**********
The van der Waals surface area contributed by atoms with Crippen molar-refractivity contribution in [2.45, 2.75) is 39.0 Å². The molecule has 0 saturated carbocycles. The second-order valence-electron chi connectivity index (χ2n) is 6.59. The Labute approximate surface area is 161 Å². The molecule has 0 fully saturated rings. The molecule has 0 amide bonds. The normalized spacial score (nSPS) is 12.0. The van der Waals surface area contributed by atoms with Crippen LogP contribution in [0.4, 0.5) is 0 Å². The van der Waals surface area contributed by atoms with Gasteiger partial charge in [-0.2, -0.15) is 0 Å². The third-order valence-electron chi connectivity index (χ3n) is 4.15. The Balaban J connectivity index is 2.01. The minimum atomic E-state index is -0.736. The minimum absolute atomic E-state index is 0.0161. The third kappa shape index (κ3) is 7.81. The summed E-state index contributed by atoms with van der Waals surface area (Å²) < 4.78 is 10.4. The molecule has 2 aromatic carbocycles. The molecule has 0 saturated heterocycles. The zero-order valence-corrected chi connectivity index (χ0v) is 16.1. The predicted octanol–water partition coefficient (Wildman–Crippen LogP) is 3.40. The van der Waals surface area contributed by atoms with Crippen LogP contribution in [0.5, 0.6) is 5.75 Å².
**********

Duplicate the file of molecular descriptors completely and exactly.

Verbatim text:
The van der Waals surface area contributed by atoms with Crippen molar-refractivity contribution in [2.45, 2.75) is 39.0 Å². The molecule has 0 saturated carbocycles. The second-order valence-electron chi connectivity index (χ2n) is 6.59. The Labute approximate surface area is 161 Å². The molecule has 0 fully saturated rings. The molecule has 0 amide bonds. The normalized spacial score (nSPS) is 12.0. The van der Waals surface area contributed by atoms with Crippen LogP contribution in [0.4, 0.5) is 0 Å². The van der Waals surface area contributed by atoms with Gasteiger partial charge in [-0.2, -0.15) is 0 Å². The third-order valence-electron chi connectivity index (χ3n) is 4.15. The Balaban J connectivity index is 2.01. The minimum atomic E-state index is -0.736. The minimum absolute atomic E-state index is 0.0161. The third kappa shape index (κ3) is 7.81. The summed E-state index contributed by atoms with van der Waals surface area (Å²) < 4.78 is 10.4. The molecule has 2 aromatic carbocycles. The molecule has 0 saturated heterocycles. The zero-order valence-corrected chi connectivity index (χ0v) is 16.1. The predicted octanol–water partition coefficient (Wildman–Crippen LogP) is 3.40. The van der Waals surface area contributed by atoms with Crippen LogP contribution in [0.5, 0.6) is 5.75 Å².